Carrie DeCell

Carrie DeCell

Carrie DeCell is a senior staff attorney at the Knight First Amendment Institute and a lecturer in law at Columbia Law School. Her litigation focuses on freedom of speech on social media, government surveillance of speech at the border, and digital-age threats to freedom of the press.

DeCell leads the Knight Institute’s litigation in Dada v. NSO Group, a lawsuit on behalf of journalists and other members of the news organization El Faro, who were the victims of spyware attacks using NSO Group’s Pegasus spyware. DeCell also leads the Institute’s litigation in Doc Society v. Blinken, challenging the government’s mass collection and indefinite retention of visa applicants’ social media identifiers. She was a core member of the team litigating Knight Institute v. Trump, establishing that public officials’ social media accounts—including the president's Twitter account—are subject to the First Amendment. She has authored amicus briefs addressing First Amendment protections for publishers of leaked or stolen information of public concern, and statutory safeguards against government surveillance of journalists and activists. She has also been at the forefront of the Institute’s advocacy efforts against the prosecution of whistleblowers and publishers under the Espionage Act. And from the fall of 2018 through the spring of 2023, she ran the Knight Institute’s externship program with Columbia Law School.

DeCell has been published or quoted in the New York Times, The New Yorker, the Washington Post, The Guardian, The Intercept, and Just Security, and she has appeared on Democracy Now!, NPR’s All Things Considered, ABC’s The Signal, and Al Jazeera’s The Listening Post.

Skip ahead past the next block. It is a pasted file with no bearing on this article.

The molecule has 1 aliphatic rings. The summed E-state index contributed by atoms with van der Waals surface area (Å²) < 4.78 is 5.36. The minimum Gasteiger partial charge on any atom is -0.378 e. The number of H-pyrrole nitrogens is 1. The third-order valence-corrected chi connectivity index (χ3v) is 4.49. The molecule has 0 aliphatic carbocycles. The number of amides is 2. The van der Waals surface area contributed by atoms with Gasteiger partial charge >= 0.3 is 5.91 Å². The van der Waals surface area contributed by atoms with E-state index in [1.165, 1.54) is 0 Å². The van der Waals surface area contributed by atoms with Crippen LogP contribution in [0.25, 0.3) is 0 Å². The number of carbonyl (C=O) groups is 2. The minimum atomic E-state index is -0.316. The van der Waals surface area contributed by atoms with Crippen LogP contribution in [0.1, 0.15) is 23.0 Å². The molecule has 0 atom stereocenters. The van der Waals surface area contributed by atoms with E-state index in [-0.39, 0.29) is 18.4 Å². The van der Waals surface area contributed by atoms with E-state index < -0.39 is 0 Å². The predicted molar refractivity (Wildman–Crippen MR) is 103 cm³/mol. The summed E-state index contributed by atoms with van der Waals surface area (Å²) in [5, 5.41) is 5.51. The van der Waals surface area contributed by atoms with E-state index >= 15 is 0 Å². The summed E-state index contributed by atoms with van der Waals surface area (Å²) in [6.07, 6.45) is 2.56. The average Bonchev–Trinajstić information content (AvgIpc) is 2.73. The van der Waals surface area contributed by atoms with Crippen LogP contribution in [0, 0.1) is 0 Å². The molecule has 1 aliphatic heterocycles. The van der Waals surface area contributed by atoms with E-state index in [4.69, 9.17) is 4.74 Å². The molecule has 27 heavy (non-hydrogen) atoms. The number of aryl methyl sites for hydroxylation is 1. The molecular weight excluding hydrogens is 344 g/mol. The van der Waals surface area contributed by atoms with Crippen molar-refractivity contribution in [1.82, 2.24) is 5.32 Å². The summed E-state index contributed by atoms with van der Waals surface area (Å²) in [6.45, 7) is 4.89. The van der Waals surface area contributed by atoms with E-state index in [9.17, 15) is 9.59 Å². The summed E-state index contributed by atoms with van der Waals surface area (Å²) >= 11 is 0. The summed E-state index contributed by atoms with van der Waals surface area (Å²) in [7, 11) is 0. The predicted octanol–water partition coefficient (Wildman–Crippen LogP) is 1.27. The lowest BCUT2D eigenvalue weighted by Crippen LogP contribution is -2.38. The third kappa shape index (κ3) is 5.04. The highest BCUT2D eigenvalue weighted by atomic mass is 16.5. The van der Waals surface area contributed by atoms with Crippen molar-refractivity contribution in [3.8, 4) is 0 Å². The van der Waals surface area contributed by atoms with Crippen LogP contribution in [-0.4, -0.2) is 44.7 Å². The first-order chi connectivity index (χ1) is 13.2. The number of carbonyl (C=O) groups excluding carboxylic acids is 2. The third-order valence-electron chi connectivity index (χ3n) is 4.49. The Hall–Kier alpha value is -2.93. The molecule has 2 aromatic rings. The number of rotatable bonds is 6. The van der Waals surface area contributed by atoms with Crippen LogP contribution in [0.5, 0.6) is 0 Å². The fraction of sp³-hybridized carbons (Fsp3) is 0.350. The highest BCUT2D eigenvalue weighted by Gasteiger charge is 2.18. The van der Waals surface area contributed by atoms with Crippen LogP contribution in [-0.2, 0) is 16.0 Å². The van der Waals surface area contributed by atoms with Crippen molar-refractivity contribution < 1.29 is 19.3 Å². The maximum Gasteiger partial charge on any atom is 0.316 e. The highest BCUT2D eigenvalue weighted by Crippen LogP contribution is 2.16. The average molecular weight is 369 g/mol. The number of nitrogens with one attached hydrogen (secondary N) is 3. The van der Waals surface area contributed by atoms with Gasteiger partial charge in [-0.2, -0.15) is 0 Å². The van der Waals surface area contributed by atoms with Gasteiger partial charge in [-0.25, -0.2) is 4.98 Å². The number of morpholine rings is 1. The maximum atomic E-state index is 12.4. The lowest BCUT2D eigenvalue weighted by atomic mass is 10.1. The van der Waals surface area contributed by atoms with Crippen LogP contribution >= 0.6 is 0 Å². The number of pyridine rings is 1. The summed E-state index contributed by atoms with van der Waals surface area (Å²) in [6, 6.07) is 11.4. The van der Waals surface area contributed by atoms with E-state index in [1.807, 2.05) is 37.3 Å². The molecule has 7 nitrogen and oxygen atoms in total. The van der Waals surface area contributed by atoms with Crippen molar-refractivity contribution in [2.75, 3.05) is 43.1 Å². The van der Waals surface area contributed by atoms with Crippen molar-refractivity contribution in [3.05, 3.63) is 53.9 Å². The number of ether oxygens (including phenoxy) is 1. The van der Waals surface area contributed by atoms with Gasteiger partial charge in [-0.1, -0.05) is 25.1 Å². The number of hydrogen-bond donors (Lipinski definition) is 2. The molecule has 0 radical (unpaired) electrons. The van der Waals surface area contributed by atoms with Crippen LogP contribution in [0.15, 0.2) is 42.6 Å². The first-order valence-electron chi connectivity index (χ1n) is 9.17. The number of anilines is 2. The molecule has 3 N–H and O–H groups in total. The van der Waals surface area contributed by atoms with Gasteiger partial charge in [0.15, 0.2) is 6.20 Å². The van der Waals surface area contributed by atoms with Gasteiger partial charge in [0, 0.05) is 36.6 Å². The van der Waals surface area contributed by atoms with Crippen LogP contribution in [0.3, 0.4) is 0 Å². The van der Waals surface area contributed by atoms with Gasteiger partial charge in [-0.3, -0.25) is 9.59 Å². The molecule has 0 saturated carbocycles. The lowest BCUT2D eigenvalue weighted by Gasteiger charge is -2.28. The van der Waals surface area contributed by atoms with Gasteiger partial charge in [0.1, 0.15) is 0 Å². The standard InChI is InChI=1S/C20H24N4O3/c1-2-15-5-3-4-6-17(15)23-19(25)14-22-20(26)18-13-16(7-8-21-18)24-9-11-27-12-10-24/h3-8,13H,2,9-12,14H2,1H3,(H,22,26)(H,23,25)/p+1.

Prior to joining the Institute, DeCell was a senior associate at Jenner & Block LLP. As a member of the firm’s Media & First Amendment practice group, she handled a variety of matters involving constitutional and statutory speech protections and public access to information. She defended a major online publication against defamation claims and advised a non-profit organization regarding the protections afforded websites under the Communications Decency Act. Additionally, as a member of the firm’s Appellate and Supreme Court practice group, she drafted numerous merits and amicus briefs in cases before the Supreme Court and other courts of appeals.

DeCell graduated from the University of Pennsylvania and Harvard Law School, where she served as the Essays & Book Reviews editor of the Harvard Law Review. Following law school, she clerked for the Honorable Judith W. Rogers on the U.S. Court of Appeals for the D.C. Circuit.